Overall, 1,474 patients were invited to participate and 1,079 (73.2%) signed informed consent documents. Of these, 888 (82.3%) completed the telephone interviews. Of the 819 patients with usable data relevant to these analyses, 98 were positive by CAPS for current PTSD. Of the 12 percent (98/819) of our sample that met criteria for PTSD based on the CAPS, 43 percent (42/98) were correctly classified (ICD-9 diagnosis) as such by their provider; 57 percent (56/98) did not receive an ICD-9 diagnosis of PTSD.

Table 2 shows the bivariate results for sociodemographic characteristics comparing patients who were correctly identified by their provider as having PTSD with those not so identified. Only age and war-zone experience were statistically significant. Recognition differed markedly by age, with patients between the ages of 50 and 64 more likely to be recognized than those in the younger and older age groups, χ2(2, 0.05) = 7.49, p = 0.024. Of all the patients with PTSD, those who reported serving in a war zone were 3 times more likely to be recognized by their provider as patients that did not report serving in a war zone (OR = 3.0, 95% confidence interval [CI] = 1.1-7.9). No significant differences in recognition by race, sex, war era, educational attainment, employment status, or primary care site were noted.

Table 2.
Sociodemographic characteristics by posttraumatic stress disorder recognition status. Data presented as n (%).
Provider Recognized
(n = 42)
(n = 56)
Age* (yr)
5 (11.9)
18 (32.1)
30 (71.4)
26 (46.4)
6 (14.3)
12 (21.4)
21 (50.0)
32 (57.1)
African American
21 (50.0)
24 (42.9)
38 (90.5)
45 (80.4)
4 (9.5)
11 (19.6)
High School Diploma
17 (40.5)
23 (41.1)
>High School Diploma
25 (59.5)
33 (58.9)
8 (19.1)
17 (30.4)
Not Working: Retired
11 (26.2)
15 (26.8)
Not Working: Disability
23 (54.8)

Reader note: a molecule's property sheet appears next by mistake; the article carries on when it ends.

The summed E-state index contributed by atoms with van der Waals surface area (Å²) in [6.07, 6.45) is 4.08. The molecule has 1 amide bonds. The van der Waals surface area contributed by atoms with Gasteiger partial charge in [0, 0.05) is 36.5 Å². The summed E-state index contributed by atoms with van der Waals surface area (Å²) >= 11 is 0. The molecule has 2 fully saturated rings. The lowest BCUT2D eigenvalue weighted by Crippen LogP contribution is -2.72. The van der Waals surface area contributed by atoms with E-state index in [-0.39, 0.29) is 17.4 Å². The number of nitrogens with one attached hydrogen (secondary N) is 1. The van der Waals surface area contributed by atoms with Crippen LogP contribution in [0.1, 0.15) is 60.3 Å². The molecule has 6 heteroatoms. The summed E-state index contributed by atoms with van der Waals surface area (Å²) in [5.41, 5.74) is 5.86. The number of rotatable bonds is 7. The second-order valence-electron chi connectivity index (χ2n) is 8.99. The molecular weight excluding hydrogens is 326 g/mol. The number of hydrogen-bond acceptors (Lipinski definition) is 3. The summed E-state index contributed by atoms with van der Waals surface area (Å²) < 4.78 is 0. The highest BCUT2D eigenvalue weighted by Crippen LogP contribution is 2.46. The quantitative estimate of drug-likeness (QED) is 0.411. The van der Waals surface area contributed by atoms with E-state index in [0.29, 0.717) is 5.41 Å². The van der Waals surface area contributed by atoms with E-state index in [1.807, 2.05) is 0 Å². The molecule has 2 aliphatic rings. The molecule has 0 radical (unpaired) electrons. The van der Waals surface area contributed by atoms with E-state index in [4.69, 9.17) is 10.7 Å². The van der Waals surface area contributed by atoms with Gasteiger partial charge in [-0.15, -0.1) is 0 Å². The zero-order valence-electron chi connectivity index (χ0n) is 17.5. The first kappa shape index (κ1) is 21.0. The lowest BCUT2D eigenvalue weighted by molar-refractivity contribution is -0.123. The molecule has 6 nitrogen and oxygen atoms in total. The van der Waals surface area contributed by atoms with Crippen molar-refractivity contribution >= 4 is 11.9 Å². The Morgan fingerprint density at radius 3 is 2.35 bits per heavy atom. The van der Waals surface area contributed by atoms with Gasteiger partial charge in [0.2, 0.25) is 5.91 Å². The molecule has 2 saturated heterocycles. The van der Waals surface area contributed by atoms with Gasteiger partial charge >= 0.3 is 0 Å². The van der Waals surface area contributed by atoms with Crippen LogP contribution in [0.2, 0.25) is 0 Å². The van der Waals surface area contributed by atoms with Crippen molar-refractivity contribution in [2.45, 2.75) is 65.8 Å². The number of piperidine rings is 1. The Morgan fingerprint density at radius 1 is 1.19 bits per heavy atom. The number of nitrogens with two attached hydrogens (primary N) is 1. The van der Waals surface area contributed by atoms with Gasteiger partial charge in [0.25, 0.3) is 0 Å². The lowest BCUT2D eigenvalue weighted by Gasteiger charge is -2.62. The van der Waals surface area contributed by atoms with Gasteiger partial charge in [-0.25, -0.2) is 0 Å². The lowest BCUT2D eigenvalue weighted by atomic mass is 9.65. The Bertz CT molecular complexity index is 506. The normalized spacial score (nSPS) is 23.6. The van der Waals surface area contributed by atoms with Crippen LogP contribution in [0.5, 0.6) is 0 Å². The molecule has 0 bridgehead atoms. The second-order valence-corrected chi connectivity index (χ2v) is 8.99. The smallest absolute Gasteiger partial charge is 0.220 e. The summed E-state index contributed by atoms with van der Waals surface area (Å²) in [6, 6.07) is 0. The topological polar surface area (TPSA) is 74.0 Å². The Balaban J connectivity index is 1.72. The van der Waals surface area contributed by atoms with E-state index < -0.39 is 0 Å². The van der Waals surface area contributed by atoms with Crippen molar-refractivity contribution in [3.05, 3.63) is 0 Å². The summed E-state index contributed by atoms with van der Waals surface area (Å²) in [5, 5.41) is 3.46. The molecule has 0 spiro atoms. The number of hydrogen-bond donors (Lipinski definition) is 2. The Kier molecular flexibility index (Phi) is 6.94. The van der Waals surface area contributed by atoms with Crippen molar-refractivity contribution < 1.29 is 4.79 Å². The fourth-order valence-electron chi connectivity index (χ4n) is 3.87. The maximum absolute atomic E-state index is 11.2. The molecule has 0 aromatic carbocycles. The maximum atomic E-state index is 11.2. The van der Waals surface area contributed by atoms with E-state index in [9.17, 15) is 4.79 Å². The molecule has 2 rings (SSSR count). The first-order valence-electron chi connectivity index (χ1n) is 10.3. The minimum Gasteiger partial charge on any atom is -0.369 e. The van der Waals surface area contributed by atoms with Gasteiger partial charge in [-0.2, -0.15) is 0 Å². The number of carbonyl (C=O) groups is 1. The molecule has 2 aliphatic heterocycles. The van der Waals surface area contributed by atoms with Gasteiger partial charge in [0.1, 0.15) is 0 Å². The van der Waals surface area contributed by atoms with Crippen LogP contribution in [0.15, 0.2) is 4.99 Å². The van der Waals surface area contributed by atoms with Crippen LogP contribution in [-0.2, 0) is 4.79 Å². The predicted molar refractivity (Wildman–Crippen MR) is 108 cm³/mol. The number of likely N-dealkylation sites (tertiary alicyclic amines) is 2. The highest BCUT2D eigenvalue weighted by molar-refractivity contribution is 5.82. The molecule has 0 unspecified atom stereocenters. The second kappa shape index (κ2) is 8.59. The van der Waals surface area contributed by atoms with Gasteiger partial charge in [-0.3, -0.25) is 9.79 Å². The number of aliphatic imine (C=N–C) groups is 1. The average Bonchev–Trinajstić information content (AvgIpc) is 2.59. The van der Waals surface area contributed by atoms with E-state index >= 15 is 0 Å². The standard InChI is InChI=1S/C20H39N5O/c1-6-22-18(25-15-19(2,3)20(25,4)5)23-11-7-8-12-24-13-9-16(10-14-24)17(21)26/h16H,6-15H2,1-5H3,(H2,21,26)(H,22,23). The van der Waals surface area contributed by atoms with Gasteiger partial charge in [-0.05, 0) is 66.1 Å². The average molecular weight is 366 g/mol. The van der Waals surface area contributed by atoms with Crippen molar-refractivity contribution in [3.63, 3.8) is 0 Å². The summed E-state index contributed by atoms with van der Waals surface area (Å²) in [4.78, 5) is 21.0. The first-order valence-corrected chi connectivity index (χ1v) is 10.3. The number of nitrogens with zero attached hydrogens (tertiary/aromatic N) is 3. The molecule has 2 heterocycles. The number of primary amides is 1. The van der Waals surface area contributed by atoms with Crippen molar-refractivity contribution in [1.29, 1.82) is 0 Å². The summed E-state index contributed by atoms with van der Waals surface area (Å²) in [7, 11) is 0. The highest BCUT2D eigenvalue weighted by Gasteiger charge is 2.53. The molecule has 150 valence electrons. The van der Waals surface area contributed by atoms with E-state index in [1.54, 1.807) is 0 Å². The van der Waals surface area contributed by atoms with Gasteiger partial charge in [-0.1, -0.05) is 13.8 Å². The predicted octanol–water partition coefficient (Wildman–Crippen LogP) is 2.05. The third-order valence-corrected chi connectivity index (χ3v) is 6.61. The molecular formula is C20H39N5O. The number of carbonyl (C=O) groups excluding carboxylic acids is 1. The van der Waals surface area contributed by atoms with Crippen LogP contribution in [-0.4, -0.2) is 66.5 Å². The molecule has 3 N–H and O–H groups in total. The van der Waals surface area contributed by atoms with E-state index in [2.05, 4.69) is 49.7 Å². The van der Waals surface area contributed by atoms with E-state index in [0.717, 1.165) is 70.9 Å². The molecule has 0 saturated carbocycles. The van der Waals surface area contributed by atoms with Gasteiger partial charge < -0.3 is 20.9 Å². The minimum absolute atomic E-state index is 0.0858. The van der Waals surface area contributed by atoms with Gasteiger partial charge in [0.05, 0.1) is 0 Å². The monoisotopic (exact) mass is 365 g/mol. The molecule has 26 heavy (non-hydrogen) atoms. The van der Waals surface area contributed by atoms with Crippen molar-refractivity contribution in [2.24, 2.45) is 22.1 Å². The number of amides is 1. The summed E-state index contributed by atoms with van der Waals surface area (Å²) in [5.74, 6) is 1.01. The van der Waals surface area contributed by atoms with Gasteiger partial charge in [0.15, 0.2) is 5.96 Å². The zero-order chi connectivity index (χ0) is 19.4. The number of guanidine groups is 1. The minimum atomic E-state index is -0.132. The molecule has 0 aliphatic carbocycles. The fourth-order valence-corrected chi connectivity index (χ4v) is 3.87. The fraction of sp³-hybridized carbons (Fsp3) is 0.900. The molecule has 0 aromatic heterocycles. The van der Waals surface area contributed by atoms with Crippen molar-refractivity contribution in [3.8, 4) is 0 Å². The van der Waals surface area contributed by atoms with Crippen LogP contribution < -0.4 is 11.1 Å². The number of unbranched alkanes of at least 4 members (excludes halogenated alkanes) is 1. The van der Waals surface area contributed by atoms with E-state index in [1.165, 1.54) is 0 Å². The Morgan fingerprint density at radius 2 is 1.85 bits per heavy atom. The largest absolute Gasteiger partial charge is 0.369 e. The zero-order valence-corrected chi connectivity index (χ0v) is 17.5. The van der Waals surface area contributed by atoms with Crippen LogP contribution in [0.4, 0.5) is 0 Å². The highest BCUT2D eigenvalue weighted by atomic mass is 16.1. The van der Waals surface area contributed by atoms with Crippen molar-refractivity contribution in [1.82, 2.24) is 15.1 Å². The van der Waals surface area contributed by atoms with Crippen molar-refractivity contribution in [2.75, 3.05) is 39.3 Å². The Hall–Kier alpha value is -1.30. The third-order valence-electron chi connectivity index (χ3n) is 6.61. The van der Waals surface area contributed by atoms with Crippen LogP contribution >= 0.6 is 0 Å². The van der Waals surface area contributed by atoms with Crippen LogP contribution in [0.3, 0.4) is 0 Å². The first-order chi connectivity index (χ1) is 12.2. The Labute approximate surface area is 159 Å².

24 (42.9)
War Zone
Served in War Zone
35 (83.3)
35 (62.5)
Did Not Serve in War Zone
7 (16.7)
21 (37.5)
War Era
World War II
4 (9.5)
6 (10.7)
3 (7.1)
2 (3.6)
29 (69.1)
31 (55.4)
Persian Gulf
6 (14.3)
17 (30.4)
Birmingham, Alabama
7 (16.7)
9 (16.1)
Tuscaloosa, Alabama
8 (19.1)
9 (16.1)
Charleston, South Carolina
7 (16.7)
17 (30.4)
Columbia, South Carolina
20 (47.6)
21 (37.5)
*Data missing for one subject.

Table 3 shows the results of functioning status as measured by the SF-36 related to provider recognition. In all domains except for general health, under-recognized patients had better functioning (higher scores); however, this result was only statistically significant for the role emotional subscale. Results were also not significant when we combined all domains into two composite scores (mental health and physical health). Further tests were conducted adjusting for age, race, sex, and war-zone service. (Though race and sex were not significant in the bivariate analyses, we continued to control for them because of their clinical importance.) The role emotional subscale continued to be statistically significant, and the physical health composite approached significance (p = 0.054).

Table 3.
Functioning status by posttraumatic stress disorder recognition status. Data presented as mean ± standard deviation.
Provider Recognized
(n = 42)
(n = 56)
Univariate ANOVA
Multivariate ANOVA*
General Health
56.1 ± 11.9
54.0 ± 13.6
Mental Health
42.5 ± 19.2
51.4 ± 23.1
27.1 ± 16.5
32.1 ± 19.8
Physical Functioning
38.9 ± 25.0
44.4 ± 31.0
Social Functioning
42.7 ± 24.8
50.2 ± 30.7
Role Physical
18.3 ± 31.1
24.5 ± 35.8
Role Emotional
17.1 ± 27.0
37.7 ± 43.5
Bodily Pain
27.7 ± 24.6
36.3 ± 29.5
Physical Health
Composite Score
113.3 ± 54.8
122.9 ± 64.7
Mental Health
Composite Score
129.4 ± 57.9
171.4 ± 101.0
*Adjusted for age, race, sex, and war-zone experience.
ANOVA = analysis of variance.

We were particularly interested in pain, because pain has been associated with both PTSD and depression. The SF-36 pain subscale items measure two very different dimensions: levels of pain and the effect of pain on functioning. Because these items could independently affect recognition, we examined each separately. Neither item was significantly related to recognition of PTSD.

In Table 4, we provide the results of our analysis of the relationship between pain-related diagnoses and provider recognition. Patients with at least one ICD-9 record of musculoskeletal pain were 3.8 times more likely to be recognized by their provider (OR = 3.8, 95% CI = 1.2-12.4). Diagnoses of other categories of pain (chest, back, neurological, and other) were not related to provider recognition. After adjustment for age, sex, race, and war-zone service, patients with musculoskeletal pain were still more likely to have been recognized with PTSD by their provider.

Table 4.
Clinical pain diagnoses by posttraumatic stress disorder recognition status. Data presented as n (%).
Pain Category
Provider Recognized
(n = 42)
(n = 56)
OR (95% CI)
Adjusted OR*
(95% CI)
18 (42.9)
19 (33.9)
1.46 (0.64-3.33)
1.76 (0.73-4.23)
10 (23.8)
8 (14.3)